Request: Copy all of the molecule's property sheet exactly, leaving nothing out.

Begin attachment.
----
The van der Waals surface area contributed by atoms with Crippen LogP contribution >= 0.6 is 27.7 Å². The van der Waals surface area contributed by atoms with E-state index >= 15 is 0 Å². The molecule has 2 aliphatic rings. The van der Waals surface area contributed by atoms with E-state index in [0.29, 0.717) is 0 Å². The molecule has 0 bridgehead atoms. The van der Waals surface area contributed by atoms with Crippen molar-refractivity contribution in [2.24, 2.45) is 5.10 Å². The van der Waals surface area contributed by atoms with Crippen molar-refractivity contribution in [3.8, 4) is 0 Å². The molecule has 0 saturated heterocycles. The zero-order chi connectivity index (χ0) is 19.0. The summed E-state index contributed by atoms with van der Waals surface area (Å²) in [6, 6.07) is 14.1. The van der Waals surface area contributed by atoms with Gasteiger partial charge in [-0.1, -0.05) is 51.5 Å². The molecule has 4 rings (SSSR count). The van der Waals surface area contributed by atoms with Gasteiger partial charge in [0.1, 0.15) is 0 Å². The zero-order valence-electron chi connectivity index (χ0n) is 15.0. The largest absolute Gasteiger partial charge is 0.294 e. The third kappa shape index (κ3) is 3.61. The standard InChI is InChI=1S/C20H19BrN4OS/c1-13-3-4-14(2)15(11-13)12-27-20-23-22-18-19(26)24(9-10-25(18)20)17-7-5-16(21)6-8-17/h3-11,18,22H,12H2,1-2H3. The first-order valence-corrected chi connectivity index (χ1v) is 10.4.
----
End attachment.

The van der Waals surface area contributed by atoms with Crippen LogP contribution >= 0.6 is 27.7 Å². The van der Waals surface area contributed by atoms with E-state index >= 15 is 0 Å². The molecule has 2 aliphatic rings. The van der Waals surface area contributed by atoms with E-state index in [0.29, 0.717) is 0 Å². The molecule has 0 bridgehead atoms. The van der Waals surface area contributed by atoms with Crippen molar-refractivity contribution in [2.24, 2.45) is 5.10 Å². The van der Waals surface area contributed by atoms with Crippen molar-refractivity contribution in [3.8, 4) is 0 Å². The molecule has 0 saturated heterocycles. The zero-order chi connectivity index (χ0) is 19.0. The summed E-state index contributed by atoms with van der Waals surface area (Å²) in [6, 6.07) is 14.1. The van der Waals surface area contributed by atoms with Gasteiger partial charge in [-0.1, -0.05) is 51.5 Å². The molecule has 4 rings (SSSR count). The van der Waals surface area contributed by atoms with Gasteiger partial charge in [0.1, 0.15) is 0 Å². The zero-order valence-electron chi connectivity index (χ0n) is 15.0. The largest absolute Gasteiger partial charge is 0.294 e. The third kappa shape index (κ3) is 3.61. The standard InChI is InChI=1S/C20H19BrN4OS/c1-13-3-4-14(2)15(11-13)12-27-20-23-22-18-19(26)24(9-10-25(18)20)17-7-5-16(21)6-8-17/h3-11,18,22H,12H2,1-2H3. The first-order valence-corrected chi connectivity index (χ1v) is 10.4.